My grandmother loved Swiss Chard. It seemed so exotic while I was growing up…no one knew what it was, but I loved the crunchy stems and vigorous leaves. Now you can get it in all colors of the rainbow. And sometime in the next weeks or months, it will be abundant in our area, thanks to my favorite organic gardeners, Peacefield Farms, who started their chard in their hoop house during January!
Try this recipe as a meatless meal sometime. And you can blend in some fresh goat cheese if you want this to be extra lush. You could also stir in a few tablespoons of grated Parmesan, or some grated goat Gouda, to add more body. Who doesn’t like a little extra body?
1 1-pound bunch Swiss chard, thick stems removed and leaves sliced into ribbons
3 scallions, ends trimmed, white and some green parts sliced into thin coins
3 tablespoons butter
3 tablespoons all-purpose flour
1 1/4 cups milk
Salt and pepper
Wash the chard, but no need to dry it, just place it in a large pot over high heat. Cook, covered, with just the water clinging to leaves, stirring occasionally, until wilted, about 6 minutes.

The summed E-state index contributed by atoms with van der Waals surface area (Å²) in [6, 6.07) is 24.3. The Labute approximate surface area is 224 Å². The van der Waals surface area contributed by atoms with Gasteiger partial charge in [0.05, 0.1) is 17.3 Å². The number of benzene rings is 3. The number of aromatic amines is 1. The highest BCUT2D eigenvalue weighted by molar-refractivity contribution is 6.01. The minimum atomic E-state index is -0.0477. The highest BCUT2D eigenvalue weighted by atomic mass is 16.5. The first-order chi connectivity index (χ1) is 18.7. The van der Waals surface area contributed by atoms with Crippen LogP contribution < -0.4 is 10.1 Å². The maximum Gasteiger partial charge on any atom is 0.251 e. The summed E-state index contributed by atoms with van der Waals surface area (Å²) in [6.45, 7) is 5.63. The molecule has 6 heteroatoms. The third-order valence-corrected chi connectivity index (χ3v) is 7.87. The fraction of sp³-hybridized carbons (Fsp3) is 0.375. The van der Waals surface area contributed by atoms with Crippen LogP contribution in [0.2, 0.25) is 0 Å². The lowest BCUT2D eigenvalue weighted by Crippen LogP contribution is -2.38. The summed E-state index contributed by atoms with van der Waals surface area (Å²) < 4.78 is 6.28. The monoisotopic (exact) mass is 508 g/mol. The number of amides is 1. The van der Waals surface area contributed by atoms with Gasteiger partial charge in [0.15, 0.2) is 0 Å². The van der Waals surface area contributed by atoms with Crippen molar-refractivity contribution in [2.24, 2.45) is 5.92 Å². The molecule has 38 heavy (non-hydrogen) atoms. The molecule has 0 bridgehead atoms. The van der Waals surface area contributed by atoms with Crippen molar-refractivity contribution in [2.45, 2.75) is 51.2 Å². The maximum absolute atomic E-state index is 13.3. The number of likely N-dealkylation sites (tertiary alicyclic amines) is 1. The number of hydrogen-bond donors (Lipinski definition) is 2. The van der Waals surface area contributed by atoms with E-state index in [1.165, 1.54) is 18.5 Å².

Press or squeeze out the excess liquid any number of ways, either by wringing it out in cheesecloth (my favorite method), putting it in a mesh strainer and pressing the moisture out with a spatula or large spoon or letting it cool long enough to grab small handfuls and squeezing them to remove as much water as possible.
Wipe out the large pot so you can use it again. Heat milk or cream in a small saucepan over moderate heat, stirring, until warm. Keep warm. Meanwhile, cook onion and garlic, if using, in butter in your wiped-out large pot over moderately low heat, stirring occasionally, until softened, about six minutes. Whisk in flour and cook the resulting roux, whisking, about three minutes. Add warm milk or cream in a slow stream, whisking constantly to prevent lumps, and simmer, whisking, until thickened, three to four minutes. Stir in chard, then salt and pepper to taste and cook, stirring, until heated through. Now would be a good time to add the fresh or aged (or both) goat cheeses!
To make Creamed Chard and Scallion Pasta: Use 1 3/4 cups of milk instead of 1 1/4 cups. Stir 1/4 cup finely grated parmesan into the sauce while cooking, and keep extra on hand for serving. This should be enough to toss with about half a pound of pasta (more or less depending on how sauced you like your noodles).
Thanks again to Deb at Smitten Kitchen for the details!